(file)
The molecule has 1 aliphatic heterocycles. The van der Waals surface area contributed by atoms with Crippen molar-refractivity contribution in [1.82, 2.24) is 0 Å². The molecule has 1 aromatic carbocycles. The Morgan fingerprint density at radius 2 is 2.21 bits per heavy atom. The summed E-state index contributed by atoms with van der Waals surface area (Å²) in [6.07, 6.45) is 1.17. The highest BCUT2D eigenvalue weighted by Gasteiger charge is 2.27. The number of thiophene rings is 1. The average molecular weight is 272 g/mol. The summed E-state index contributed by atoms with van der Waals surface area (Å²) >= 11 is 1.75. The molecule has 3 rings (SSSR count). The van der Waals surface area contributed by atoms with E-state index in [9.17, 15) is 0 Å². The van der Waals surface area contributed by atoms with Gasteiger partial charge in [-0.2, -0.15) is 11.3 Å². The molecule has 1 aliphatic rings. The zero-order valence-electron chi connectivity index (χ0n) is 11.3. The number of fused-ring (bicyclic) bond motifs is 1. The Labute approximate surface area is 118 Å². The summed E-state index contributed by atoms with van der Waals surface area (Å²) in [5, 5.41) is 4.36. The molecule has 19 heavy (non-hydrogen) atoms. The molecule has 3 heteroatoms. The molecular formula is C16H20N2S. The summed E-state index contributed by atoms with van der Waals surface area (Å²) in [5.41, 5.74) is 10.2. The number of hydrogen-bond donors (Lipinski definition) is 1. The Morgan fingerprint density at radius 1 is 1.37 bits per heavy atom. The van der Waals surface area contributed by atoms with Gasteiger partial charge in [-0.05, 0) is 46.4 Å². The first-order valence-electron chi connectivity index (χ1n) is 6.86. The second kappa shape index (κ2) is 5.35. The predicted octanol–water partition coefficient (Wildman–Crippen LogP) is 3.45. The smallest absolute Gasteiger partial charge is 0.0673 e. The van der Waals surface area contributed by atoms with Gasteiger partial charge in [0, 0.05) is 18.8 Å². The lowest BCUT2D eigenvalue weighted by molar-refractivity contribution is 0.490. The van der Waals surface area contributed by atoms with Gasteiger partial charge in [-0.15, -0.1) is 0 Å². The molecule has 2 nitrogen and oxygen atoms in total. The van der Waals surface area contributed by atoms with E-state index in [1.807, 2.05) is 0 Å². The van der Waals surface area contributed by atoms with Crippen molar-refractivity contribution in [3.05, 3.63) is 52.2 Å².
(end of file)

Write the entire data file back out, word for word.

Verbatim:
The molecule has 1 aliphatic heterocycles. The van der Waals surface area contributed by atoms with Crippen molar-refractivity contribution in [1.82, 2.24) is 0 Å². The molecule has 1 aromatic carbocycles. The Morgan fingerprint density at radius 2 is 2.21 bits per heavy atom. The summed E-state index contributed by atoms with van der Waals surface area (Å²) in [6.07, 6.45) is 1.17. The highest BCUT2D eigenvalue weighted by Gasteiger charge is 2.27. The number of thiophene rings is 1. The average molecular weight is 272 g/mol. The summed E-state index contributed by atoms with van der Waals surface area (Å²) >= 11 is 1.75. The molecule has 3 rings (SSSR count). The van der Waals surface area contributed by atoms with E-state index in [9.17, 15) is 0 Å². The van der Waals surface area contributed by atoms with Gasteiger partial charge in [-0.2, -0.15) is 11.3 Å². The molecule has 1 aliphatic rings. The zero-order valence-electron chi connectivity index (χ0n) is 11.3. The number of fused-ring (bicyclic) bond motifs is 1. The Labute approximate surface area is 118 Å². The summed E-state index contributed by atoms with van der Waals surface area (Å²) in [5, 5.41) is 4.36. The molecule has 19 heavy (non-hydrogen) atoms. The molecule has 3 heteroatoms. The molecular formula is C16H20N2S. The summed E-state index contributed by atoms with van der Waals surface area (Å²) in [5.41, 5.74) is 10.2. The number of hydrogen-bond donors (Lipinski definition) is 1. The Morgan fingerprint density at radius 1 is 1.37 bits per heavy atom. The van der Waals surface area contributed by atoms with Gasteiger partial charge in [-0.05, 0) is 46.4 Å². The first-order valence-electron chi connectivity index (χ1n) is 6.86. The second kappa shape index (κ2) is 5.35. The predicted octanol–water partition coefficient (Wildman–Crippen LogP) is 3.45. The smallest absolute Gasteiger partial charge is 0.0673 e. The van der Waals surface area contributed by atoms with Gasteiger partial charge in [0, 0.05) is 18.8 Å². The lowest BCUT2D eigenvalue weighted by molar-refractivity contribution is 0.490. The van der Waals surface area contributed by atoms with Gasteiger partial charge in [-0.15, -0.1) is 0 Å². The molecule has 2 nitrogen and oxygen atoms in total. The van der Waals surface area contributed by atoms with E-state index in [1.807, 2.05) is 0 Å². The van der Waals surface area contributed by atoms with Crippen molar-refractivity contribution in [3.05, 3.63) is 52.2 Å².